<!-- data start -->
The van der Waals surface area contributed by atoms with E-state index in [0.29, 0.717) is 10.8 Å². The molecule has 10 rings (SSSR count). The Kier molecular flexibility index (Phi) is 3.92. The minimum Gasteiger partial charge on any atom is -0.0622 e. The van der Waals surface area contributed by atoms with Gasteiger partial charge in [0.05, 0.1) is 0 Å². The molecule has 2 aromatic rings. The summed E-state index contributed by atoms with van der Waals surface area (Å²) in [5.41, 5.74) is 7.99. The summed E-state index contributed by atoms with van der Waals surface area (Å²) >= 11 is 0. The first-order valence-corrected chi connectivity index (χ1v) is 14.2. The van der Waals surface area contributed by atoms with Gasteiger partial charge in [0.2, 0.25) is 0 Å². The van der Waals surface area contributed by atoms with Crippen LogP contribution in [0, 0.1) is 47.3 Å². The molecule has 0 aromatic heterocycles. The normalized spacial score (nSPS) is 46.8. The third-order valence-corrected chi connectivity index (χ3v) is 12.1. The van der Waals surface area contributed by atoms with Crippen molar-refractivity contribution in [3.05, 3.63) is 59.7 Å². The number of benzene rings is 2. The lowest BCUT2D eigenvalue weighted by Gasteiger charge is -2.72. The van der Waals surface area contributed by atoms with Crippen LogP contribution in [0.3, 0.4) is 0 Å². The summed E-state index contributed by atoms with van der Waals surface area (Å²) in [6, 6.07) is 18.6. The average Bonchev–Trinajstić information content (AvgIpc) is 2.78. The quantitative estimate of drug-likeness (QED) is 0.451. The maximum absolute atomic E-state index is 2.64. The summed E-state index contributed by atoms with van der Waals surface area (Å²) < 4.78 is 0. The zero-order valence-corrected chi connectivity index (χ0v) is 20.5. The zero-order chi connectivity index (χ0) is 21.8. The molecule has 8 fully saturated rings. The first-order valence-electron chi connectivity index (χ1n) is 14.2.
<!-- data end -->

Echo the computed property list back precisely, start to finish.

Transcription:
The van der Waals surface area contributed by atoms with E-state index in [0.29, 0.717) is 10.8 Å². The molecule has 10 rings (SSSR count). The Kier molecular flexibility index (Phi) is 3.92. The minimum Gasteiger partial charge on any atom is -0.0622 e. The van der Waals surface area contributed by atoms with Gasteiger partial charge in [0.05, 0.1) is 0 Å². The molecule has 2 aromatic rings. The summed E-state index contributed by atoms with van der Waals surface area (Å²) in [5.41, 5.74) is 7.99. The summed E-state index contributed by atoms with van der Waals surface area (Å²) >= 11 is 0. The first-order valence-corrected chi connectivity index (χ1v) is 14.2. The van der Waals surface area contributed by atoms with Gasteiger partial charge in [0.2, 0.25) is 0 Å². The van der Waals surface area contributed by atoms with Crippen LogP contribution in [0, 0.1) is 47.3 Å². The molecule has 0 aromatic heterocycles. The normalized spacial score (nSPS) is 46.8. The third-order valence-corrected chi connectivity index (χ3v) is 12.1. The van der Waals surface area contributed by atoms with Crippen molar-refractivity contribution in [3.05, 3.63) is 59.7 Å². The number of benzene rings is 2. The lowest BCUT2D eigenvalue weighted by Gasteiger charge is -2.72. The van der Waals surface area contributed by atoms with Crippen LogP contribution in [0.3, 0.4) is 0 Å². The summed E-state index contributed by atoms with van der Waals surface area (Å²) in [6, 6.07) is 18.6. The average Bonchev–Trinajstić information content (AvgIpc) is 2.78. The quantitative estimate of drug-likeness (QED) is 0.451. The maximum absolute atomic E-state index is 2.64. The summed E-state index contributed by atoms with van der Waals surface area (Å²) < 4.78 is 0. The zero-order valence-corrected chi connectivity index (χ0v) is 20.5. The zero-order chi connectivity index (χ0) is 21.8. The molecule has 8 fully saturated rings. The first-order valence-electron chi connectivity index (χ1n) is 14.2.